There was an interesting story in the BBC this week about what people in the United States are going to do with their stimulus checks, those 1200 dollar little gems heading their way from the government. Some were planning to save the money. Others have chosen to buy groceries. One couple was going to combine their checks and buy a gun. To each his own. The story led me to ask two questions:
What are we doing with this chapter of our lives and where do we want to be on the other side of contagion?
What are we going to do with this chapter of our lives?
What are we going to do with the new insights about ourselves that we are undoubtedly discovering? There is nothing like a bit of isolation to tell us some stories about ourselves, stories that we have sometimes, perhaps often, avoided telling.
Look in the mirror in the morning, when you first get out of bed. Ask yourself this: Who is this face I confront? Outside I am looking like my however number of years, but I am younger inside. I want to be younger inside. What are we going to do with the insight we gain from the merciless mirror every morning?
What are we going to do with our insights about others within our contagion orbit? We are reading a lot about folks who live in abusive homes, where they are not safe, where they are not happy. We are reading about those who find isolation with others. Even when we are happy, even when we love, these days find us looking at those around us with new eyes. We can really get to know people, understand them more profoundly. This isolation, for those preparing for ministry, for those involved in ministry, this isolation offers us time and focus to really get to know people, as we ought to know them.
What are we going to do with our extra time? When we find ourselves with nothing to do, will we choose boredom or another nap, or is this the time to branch out, to find new hobbies and new interests, read new books, and watch more challenging films? There is a world of art and music to explore. No one need ever be bored. Perhaps it’s the time to take up some new pursuit, pottery, macramé, I don’t know but DO something.
What are we going to do with our life of prayer? We have in these days not only the time to pray but the real need to pray. We can devote time to praying for our brothers and sisters, our families, our friends, our communities. This is the hour to prayer, those who are sick, alone, in need, they need us to be ceaseless intercessors. We are not too busy for that. IF we are, our priorities are mixed up. Prayer must come first. Intercession must come first. Seeing to the spiritual needs of others, and indeed, of ourselves must come first.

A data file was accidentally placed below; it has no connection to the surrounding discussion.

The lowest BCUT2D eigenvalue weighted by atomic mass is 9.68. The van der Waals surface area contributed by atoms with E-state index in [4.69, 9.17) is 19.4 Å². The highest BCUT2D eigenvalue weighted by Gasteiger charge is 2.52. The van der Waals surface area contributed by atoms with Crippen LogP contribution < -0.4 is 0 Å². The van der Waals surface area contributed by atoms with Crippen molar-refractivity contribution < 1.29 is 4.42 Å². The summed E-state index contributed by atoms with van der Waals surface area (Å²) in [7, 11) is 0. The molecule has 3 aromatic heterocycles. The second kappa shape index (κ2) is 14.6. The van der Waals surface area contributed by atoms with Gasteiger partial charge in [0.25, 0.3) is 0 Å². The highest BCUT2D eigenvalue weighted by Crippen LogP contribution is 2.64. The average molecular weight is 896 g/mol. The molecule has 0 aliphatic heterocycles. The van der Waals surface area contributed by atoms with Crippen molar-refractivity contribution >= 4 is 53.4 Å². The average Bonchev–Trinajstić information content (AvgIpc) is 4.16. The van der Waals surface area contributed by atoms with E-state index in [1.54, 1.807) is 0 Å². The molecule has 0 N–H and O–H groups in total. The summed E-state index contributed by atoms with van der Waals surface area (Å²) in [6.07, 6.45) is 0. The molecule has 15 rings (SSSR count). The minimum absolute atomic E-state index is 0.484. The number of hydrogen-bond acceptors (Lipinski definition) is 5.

What are we going to do with God? It is time, friends, it is past time to grow closer to God. I wonder how many folks, in this crisis have turned more readily to God? Millions, I hope. We are missing Mass. We are missing the presence of one another. I wonder how many folks have lost their faith in this crisis? Few, I hope, but for many of our brothers and sisters, faith has been hanging by a thin thread for some time. What does it mean for those folks to be cut off from the Eucharist and from the care of their fellow Christians, their pastors, their bishops?
We may think that this is a down time, from church, from the Sacraments, from community; but I would say it is a revival time.
Our work, our task as religious, as seminary faculty and formation staff, our task is to help people do one thing, find meaning in their lives. We are meaning peddlers, meaning grabbers, meaning holders not only for ourselves but for everyone.
I was thinking about an old Baptist song the other day that might serve us well in these days, Revive Us, Again. Here is one of the stanzas:
Revive us again;
Fill each heart with Thy love;
May each soul be rekindled
With fire from above.
Can that be our prayer in these dark days? Can we find ways to make this the opportunity for a revival, a Great Awakening in our social order, in our Church, in our communities, in our homes?
Revive us again! Help us Lord to understand. Help us to understand who we really are, not men and women wandering aimlessly in a haze but your Sons, your Daughters, marked with the sign of the cross and figured in the stain of His blood. Help us to understand your Word, moving powerfully through our lives, brightening our dark days and offering healing to a culture, a world sick from something so much worse than virus, a world made sick by faithlessness. Revive us again!
Revive us again! Help us Lord, to comprehend the power of your Word, newly risen from the grave, newly risen every day and offering a sign of hope to those who suffer, to families who are in pain, to those who are abused, to those who are sick. The power of that Word had the energy, the audacity to crack the stone of that borrowed grave in Jerusalem so long ago. Revive us again!
Revive us again! Help us Lord to appreciate beauty in the red tinged sky of dawn and the gray toned clouds of water and storm. We see you Lord in the wonders of creation, great canyons and small animals. We feel you Lord in the glorious wind, the grace-stung rain, the excellence, pure arête, of the rising spring, the longed-for summer. Revive us again!
Revive us again! Help us Lord, to fathom the depth of that image in the mirror, the beauty of those aging lines, the creativity of those eyes. Help us to know what hope, what words of wisdom that mouth shall speak, what can be experienced in the complexity of each day. Revive us again!
Help us to perceive, to grasp something among us more than crisis, help us to rise to glory, day-by-day. Help us. We have the need, the deepest need for revival.
My brothers and sisters if we can lead ourselves to a realization of this need, we can do what we are called to do, lead the world to insight. We can do what we are called to do, each one of us, to lead a struggling and needy world, to doxos, to glory, to salvation.